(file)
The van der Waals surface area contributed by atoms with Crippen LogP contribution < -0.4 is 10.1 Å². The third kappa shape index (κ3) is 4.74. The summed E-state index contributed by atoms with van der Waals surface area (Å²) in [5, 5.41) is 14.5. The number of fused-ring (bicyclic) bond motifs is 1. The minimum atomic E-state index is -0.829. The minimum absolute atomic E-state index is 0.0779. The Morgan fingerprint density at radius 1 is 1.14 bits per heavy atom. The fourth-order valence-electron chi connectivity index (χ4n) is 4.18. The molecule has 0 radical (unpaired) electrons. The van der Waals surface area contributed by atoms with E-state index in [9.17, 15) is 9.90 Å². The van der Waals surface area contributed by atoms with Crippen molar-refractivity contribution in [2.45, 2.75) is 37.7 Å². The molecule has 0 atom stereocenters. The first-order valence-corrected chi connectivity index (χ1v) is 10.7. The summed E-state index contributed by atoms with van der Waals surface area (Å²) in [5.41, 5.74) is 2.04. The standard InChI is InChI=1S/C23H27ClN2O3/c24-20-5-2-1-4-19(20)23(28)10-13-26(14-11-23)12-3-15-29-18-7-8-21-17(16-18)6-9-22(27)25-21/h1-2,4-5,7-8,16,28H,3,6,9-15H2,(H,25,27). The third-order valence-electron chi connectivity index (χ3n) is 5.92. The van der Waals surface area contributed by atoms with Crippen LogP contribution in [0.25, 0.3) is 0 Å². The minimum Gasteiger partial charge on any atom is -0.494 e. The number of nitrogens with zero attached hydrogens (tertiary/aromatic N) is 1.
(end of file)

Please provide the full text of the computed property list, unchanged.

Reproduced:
The van der Waals surface area contributed by atoms with Crippen LogP contribution < -0.4 is 10.1 Å². The third kappa shape index (κ3) is 4.74. The summed E-state index contributed by atoms with van der Waals surface area (Å²) in [5, 5.41) is 14.5. The number of fused-ring (bicyclic) bond motifs is 1. The minimum atomic E-state index is -0.829. The minimum absolute atomic E-state index is 0.0779. The Morgan fingerprint density at radius 1 is 1.14 bits per heavy atom. The fourth-order valence-electron chi connectivity index (χ4n) is 4.18. The molecule has 0 radical (unpaired) electrons. The van der Waals surface area contributed by atoms with E-state index in [9.17, 15) is 9.90 Å². The van der Waals surface area contributed by atoms with Crippen molar-refractivity contribution in [2.45, 2.75) is 37.7 Å². The molecule has 0 atom stereocenters. The first-order valence-corrected chi connectivity index (χ1v) is 10.7. The summed E-state index contributed by atoms with van der Waals surface area (Å²) in [5.41, 5.74) is 2.04. The standard InChI is InChI=1S/C23H27ClN2O3/c24-20-5-2-1-4-19(20)23(28)10-13-26(14-11-23)12-3-15-29-18-7-8-21-17(16-18)6-9-22(27)25-21/h1-2,4-5,7-8,16,28H,3,6,9-15H2,(H,25,27). The third-order valence-electron chi connectivity index (χ3n) is 5.92. The van der Waals surface area contributed by atoms with Crippen LogP contribution in [0.25, 0.3) is 0 Å². The minimum Gasteiger partial charge on any atom is -0.494 e. The number of nitrogens with zero attached hydrogens (tertiary/aromatic N) is 1.